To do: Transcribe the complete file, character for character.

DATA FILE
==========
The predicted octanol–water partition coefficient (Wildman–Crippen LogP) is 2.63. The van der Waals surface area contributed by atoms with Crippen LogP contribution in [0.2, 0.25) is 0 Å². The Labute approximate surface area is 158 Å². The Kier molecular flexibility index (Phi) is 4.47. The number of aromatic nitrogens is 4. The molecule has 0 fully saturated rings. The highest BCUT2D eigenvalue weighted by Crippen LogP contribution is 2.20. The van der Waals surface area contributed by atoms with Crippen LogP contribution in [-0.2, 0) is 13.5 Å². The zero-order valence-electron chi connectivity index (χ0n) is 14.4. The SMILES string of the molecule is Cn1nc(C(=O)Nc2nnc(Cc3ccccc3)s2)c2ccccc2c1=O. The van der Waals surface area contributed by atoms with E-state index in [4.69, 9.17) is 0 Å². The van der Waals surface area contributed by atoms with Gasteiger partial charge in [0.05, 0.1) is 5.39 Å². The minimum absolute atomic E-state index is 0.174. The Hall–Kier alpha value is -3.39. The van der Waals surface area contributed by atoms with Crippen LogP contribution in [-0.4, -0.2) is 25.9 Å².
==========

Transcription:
The predicted octanol–water partition coefficient (Wildman–Crippen LogP) is 2.63. The van der Waals surface area contributed by atoms with Crippen LogP contribution in [0.2, 0.25) is 0 Å². The Labute approximate surface area is 158 Å². The Kier molecular flexibility index (Phi) is 4.47. The number of aromatic nitrogens is 4. The molecule has 0 fully saturated rings. The highest BCUT2D eigenvalue weighted by Crippen LogP contribution is 2.20. The van der Waals surface area contributed by atoms with Crippen LogP contribution in [-0.2, 0) is 13.5 Å². The zero-order valence-electron chi connectivity index (χ0n) is 14.4. The SMILES string of the molecule is Cn1nc(C(=O)Nc2nnc(Cc3ccccc3)s2)c2ccccc2c1=O. The van der Waals surface area contributed by atoms with E-state index in [4.69, 9.17) is 0 Å². The van der Waals surface area contributed by atoms with Gasteiger partial charge in [0.05, 0.1) is 5.39 Å². The minimum absolute atomic E-state index is 0.174. The Hall–Kier alpha value is -3.39. The van der Waals surface area contributed by atoms with Crippen LogP contribution in [-0.4, -0.2) is 25.9 Å².